A $3 million project for new occupancy sensors and a $1.3 million air handler upgrade project will improve energy efficiency at the U-M Health System’s University Hospital.
The two projects were approved Thursday by the Board of Regents.
The $3 million project for new occupancy sensors and controls is one of the health system’s largest sustainability projects. The project calls for installation of sensors that will automatically reduce ventilation and lighting in specific areas that have no impact on patient care when they are unoccupied.
While the hospital is continuously operational, there are large areas that function only during normal business hours and are frequently unoccupied. The health system expects this energy conservation measure to result in cost savings of at least $500,000 per year.
This sensor system was fully implemented in C.S. Mott Children’s Hospital and Von Voigtlander Women’s Hospital, and piloted within the University Hospital building. Patients were unaware it was happening, officials report.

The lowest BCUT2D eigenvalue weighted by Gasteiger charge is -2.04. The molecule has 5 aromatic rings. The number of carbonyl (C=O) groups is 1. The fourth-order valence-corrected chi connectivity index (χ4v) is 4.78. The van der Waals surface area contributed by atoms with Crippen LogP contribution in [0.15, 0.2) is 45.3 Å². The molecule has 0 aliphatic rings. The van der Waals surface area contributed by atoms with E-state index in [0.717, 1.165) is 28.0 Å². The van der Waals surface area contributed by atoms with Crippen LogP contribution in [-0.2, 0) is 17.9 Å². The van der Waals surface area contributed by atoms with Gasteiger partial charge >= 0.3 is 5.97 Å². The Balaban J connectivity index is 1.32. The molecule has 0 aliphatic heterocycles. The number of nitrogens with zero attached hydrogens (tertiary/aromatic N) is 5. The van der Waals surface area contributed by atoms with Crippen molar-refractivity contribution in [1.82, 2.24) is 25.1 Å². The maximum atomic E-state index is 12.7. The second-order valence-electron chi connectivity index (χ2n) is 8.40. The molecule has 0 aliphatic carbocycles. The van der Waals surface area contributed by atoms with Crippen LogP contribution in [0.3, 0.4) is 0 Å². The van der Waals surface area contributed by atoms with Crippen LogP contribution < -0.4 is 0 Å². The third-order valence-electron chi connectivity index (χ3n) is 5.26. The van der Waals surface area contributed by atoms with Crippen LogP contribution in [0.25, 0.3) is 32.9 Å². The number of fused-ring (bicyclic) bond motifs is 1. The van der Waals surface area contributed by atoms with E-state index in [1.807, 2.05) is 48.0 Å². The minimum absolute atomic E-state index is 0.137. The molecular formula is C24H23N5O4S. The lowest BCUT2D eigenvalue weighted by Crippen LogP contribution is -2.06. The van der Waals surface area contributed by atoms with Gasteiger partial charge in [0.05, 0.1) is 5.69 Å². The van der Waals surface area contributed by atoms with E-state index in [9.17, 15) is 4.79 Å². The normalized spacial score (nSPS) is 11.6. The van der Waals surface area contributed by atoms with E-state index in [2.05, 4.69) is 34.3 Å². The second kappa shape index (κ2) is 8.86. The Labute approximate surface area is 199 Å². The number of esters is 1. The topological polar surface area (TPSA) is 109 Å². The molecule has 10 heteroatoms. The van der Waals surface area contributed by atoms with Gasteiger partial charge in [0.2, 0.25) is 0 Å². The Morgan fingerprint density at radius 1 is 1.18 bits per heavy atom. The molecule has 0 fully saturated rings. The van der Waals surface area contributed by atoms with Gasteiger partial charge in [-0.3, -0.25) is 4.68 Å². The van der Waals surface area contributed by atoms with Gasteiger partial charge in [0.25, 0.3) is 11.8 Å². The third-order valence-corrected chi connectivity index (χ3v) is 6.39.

Funding for the project will be provided from U-M Hospitals and Health Centers resources. This project is expected to be completed in summer 2016.
The $1.3 million upgrade to two air-handling units servicing the surgical suite within University Hospital also is expected to provide energy efficiency with new variable speed fans and fresh-air controls, while also enhancing space ventilation and environmental control.
Funding will be provided from UMHHC resources. The project is expected to be completed in fall 2016.